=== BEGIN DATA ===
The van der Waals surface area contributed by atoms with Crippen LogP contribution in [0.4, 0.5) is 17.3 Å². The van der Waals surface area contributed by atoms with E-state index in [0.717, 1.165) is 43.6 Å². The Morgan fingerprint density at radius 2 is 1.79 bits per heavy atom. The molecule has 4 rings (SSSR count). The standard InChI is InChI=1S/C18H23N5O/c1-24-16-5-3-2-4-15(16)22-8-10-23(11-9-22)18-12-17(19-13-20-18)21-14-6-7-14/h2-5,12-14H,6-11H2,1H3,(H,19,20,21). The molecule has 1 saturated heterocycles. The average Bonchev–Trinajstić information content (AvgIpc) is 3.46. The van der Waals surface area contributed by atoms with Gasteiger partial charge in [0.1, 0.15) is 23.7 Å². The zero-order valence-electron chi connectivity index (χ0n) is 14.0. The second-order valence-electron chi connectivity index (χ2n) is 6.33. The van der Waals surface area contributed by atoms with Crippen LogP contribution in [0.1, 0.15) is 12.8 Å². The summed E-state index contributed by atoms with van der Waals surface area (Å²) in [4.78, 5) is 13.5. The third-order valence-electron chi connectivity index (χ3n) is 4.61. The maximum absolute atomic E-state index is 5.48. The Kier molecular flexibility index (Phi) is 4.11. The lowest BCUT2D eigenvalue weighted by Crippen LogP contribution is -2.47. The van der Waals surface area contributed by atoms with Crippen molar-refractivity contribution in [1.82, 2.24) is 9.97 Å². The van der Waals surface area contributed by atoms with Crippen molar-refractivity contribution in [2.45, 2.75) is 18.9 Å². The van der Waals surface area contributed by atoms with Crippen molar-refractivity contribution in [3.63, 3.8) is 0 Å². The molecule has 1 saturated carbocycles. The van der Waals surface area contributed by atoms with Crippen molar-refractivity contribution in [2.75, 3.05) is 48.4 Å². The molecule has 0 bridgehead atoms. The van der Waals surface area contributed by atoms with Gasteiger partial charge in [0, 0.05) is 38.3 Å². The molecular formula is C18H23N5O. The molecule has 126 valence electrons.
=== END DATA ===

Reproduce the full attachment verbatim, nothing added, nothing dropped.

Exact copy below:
The van der Waals surface area contributed by atoms with Crippen LogP contribution in [0.4, 0.5) is 17.3 Å². The van der Waals surface area contributed by atoms with E-state index in [0.717, 1.165) is 43.6 Å². The Morgan fingerprint density at radius 2 is 1.79 bits per heavy atom. The molecule has 4 rings (SSSR count). The standard InChI is InChI=1S/C18H23N5O/c1-24-16-5-3-2-4-15(16)22-8-10-23(11-9-22)18-12-17(19-13-20-18)21-14-6-7-14/h2-5,12-14H,6-11H2,1H3,(H,19,20,21). The molecule has 1 saturated heterocycles. The average Bonchev–Trinajstić information content (AvgIpc) is 3.46. The van der Waals surface area contributed by atoms with Gasteiger partial charge in [0.1, 0.15) is 23.7 Å². The zero-order valence-electron chi connectivity index (χ0n) is 14.0. The second-order valence-electron chi connectivity index (χ2n) is 6.33. The van der Waals surface area contributed by atoms with Crippen LogP contribution in [0.1, 0.15) is 12.8 Å². The summed E-state index contributed by atoms with van der Waals surface area (Å²) in [4.78, 5) is 13.5. The third-order valence-electron chi connectivity index (χ3n) is 4.61. The maximum absolute atomic E-state index is 5.48. The Kier molecular flexibility index (Phi) is 4.11. The lowest BCUT2D eigenvalue weighted by Crippen LogP contribution is -2.47. The van der Waals surface area contributed by atoms with Crippen molar-refractivity contribution in [1.82, 2.24) is 9.97 Å². The van der Waals surface area contributed by atoms with Crippen molar-refractivity contribution in [2.45, 2.75) is 18.9 Å². The van der Waals surface area contributed by atoms with Crippen molar-refractivity contribution in [3.63, 3.8) is 0 Å². The molecule has 1 saturated carbocycles. The van der Waals surface area contributed by atoms with Crippen molar-refractivity contribution in [2.75, 3.05) is 48.4 Å². The molecule has 0 bridgehead atoms. The van der Waals surface area contributed by atoms with Gasteiger partial charge in [0, 0.05) is 38.3 Å². The molecular formula is C18H23N5O. The molecule has 126 valence electrons.